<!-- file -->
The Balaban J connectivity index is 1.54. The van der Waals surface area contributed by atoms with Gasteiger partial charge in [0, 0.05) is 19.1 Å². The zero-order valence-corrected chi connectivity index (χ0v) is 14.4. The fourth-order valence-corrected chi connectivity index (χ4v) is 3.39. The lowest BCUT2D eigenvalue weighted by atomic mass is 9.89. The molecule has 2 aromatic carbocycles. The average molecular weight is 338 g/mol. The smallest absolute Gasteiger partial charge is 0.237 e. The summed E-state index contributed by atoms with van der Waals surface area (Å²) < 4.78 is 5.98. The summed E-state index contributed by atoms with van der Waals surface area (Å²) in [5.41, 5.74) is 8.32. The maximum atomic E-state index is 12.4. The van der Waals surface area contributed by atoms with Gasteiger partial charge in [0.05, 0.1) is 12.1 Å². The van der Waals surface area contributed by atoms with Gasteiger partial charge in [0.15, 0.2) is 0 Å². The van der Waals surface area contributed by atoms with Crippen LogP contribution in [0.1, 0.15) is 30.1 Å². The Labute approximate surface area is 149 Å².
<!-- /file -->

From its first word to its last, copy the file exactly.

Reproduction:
The Balaban J connectivity index is 1.54. The van der Waals surface area contributed by atoms with Gasteiger partial charge in [0, 0.05) is 19.1 Å². The zero-order valence-corrected chi connectivity index (χ0v) is 14.4. The fourth-order valence-corrected chi connectivity index (χ4v) is 3.39. The lowest BCUT2D eigenvalue weighted by atomic mass is 9.89. The molecule has 2 aromatic carbocycles. The average molecular weight is 338 g/mol. The smallest absolute Gasteiger partial charge is 0.237 e. The summed E-state index contributed by atoms with van der Waals surface area (Å²) < 4.78 is 5.98. The summed E-state index contributed by atoms with van der Waals surface area (Å²) in [5.41, 5.74) is 8.32. The maximum atomic E-state index is 12.4. The van der Waals surface area contributed by atoms with Gasteiger partial charge in [0.05, 0.1) is 12.1 Å². The van der Waals surface area contributed by atoms with Gasteiger partial charge in [0.15, 0.2) is 0 Å². The van der Waals surface area contributed by atoms with Crippen LogP contribution in [0.1, 0.15) is 30.1 Å². The Labute approximate surface area is 149 Å².